Mixed doubles is back as a medal event at the Olympics for the first time since the 1924 Paris Games. The return of mixed has Courtney and Ben Rothenberg of The New York Times' Straight Sets blog pondering dream (and more realistic) pairings for London -- and musing about which duos would have made magic at previous Olympics. After reading their wish lists in the latest version of The Toss, weigh in with your picks in the comments section.
Ben Rothenberg: Thank you for allowing me to serve first, Courtney, on this special mixed doubles edition of The Toss. Fitting, I guess, as we know men traditionally serve first in mixed dubs. But did you know that after losing the first set of the Australian Open final earlier this year, Leander Paes and Elena Vesnina elected to have Vesnina serve first in the second set because they felt having him at net and her at the baseline was their strongest formation? (Bethanie Mattek-Sands and Horia Tecau won the match 6-3, 5-7, 10-3.)
I tell you that not because it's really relevant to anything, but simply as a way to demonstrate my total nerd-dom when it comes to mixed doubles. As you well know, I love mixed doubles. Same-gender doubles doesn't usually do that much for me, but there's something awesome and uniquely "tennis" about mixed. It's men and women, together, with all the spark, etiquette and occasional discomfort that creates. Tennis is a dramatic sport as is, but something about mixed allows for a unique ensemble-type of drama that lets the individual personalities of all four players show. It's really pretty great, and I wish it was given the care from both tours and the Grand Slam tournaments that I think it deserves. That means equal prize money as "regular" doubles, ranking points (no reason Melanie Oudin's doubles ranking shouldn't have shot up when she won the U.S. Open mixed last year with Jack Sock) and occasional if not universal inclusion at the growing number of combined non-Slam events.
But mixed has gotten a nice break with its return as an Olympic event at the 2012 Games. It's a ridiculously small draw (only 16 teams, meaning that it will take just three wins to secure a medal), but it's a great start and a great victory for mixed doubles.
The December 2009 announcement that mixed doubles would be played in London led to immediate speculation and excitement over potential Olympic duos. Close friends Andy Roddick and Serena Williams were one of the first pairs to "confirm." Several other teams (Jelena Jankovic-Janko Tipsarevic, Ana Ivanovic-Nenad Zimonjic, Victoria Azarenka-Max Mirnyi) signaled their intentions of playing together well in advance of the Games.
In reality, when the draw comes out Tuesday, it might not have quite that much star power. Given the condensed schedule for singles, doubles and mixed doubles, it will be difficult for any player to play all three events. In other words, the potential all-star team of Williams-Roddick might give way to Bob Bryan and Liezel Huber, who are excellent doubles players but not necessarily captivating crossover stars on their own. However, if Serena or Venus Williams loses early in singles, that might change things, as it might for any top singles player who crashes out in the first round.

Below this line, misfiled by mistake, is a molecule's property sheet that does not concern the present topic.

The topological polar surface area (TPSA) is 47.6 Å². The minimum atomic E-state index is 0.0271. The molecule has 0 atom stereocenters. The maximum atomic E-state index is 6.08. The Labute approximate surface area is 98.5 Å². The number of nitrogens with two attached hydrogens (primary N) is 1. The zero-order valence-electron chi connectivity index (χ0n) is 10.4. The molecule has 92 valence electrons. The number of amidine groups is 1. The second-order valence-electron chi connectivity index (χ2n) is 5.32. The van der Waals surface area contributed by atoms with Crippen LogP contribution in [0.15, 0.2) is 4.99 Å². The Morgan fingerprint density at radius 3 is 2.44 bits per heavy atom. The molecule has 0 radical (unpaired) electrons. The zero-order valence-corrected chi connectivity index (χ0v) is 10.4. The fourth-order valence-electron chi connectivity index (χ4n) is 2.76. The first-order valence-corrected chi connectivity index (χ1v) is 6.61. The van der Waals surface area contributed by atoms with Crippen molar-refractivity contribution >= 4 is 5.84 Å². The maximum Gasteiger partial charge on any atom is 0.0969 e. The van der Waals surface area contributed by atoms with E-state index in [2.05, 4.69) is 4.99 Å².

So who are the cool teams we can expect to see for this competition? Belarusians Azarenka and Mirnyi, who won the 2007 U.S. Open together, seem like a lock. Czechs Petra Kvitova and Radek Stepanek plan to play together, though that would be three events for him unless he loses very early in singles (not an unlikely happening, really). Argentines Gisela Dulko and Juan Martin del Potro intend to team up, which is fun if only because of the massive size difference there. Also add Germans Angelique Kerber and Philipp Petzschner to the "very likely" list.
Some other interesting pairings could happen, too. Bulgarians Tsvetana Pironkova and Grigor Dimitrov probably don't have the rankings for direct entry, but they went undefeated together in Hopman Cup this year and both excel on grass. Aussies Sam Stosur and Lleyton Hewitt are both very strong doubles players, and with Stosur likely to be out of singles early on grass, she might have plenty of energy to devote to mixed. Belgians Kim Clijsters and Olivier Rochus are also likely, but again their rankings might not let them in the ridiculously tiny 16-team field.
So, Courtney, who are your dream pairs for this first Olympic mixed dance in nearly a century?
Courtney Nguyen: The mere mention of Hewitt and Stosur joining forces gave me a chuckle. Can you imagine Hewitt's overt alpha-male mentality combined with Stosur's nervous shyness? A recipe for disaster, as it was when they teamed up for Hopman Cup in 2010.
That encapsulates everything that is entertaining about mixed doubles: the interpersonal dynamics, the giggling, the awkwardness and, of course, the tennis. It's intriguing to see a woman return a guy's serve and for a man to load up to return a woman's. And it's fun to watch the ladies take over a match when they can (it happens!).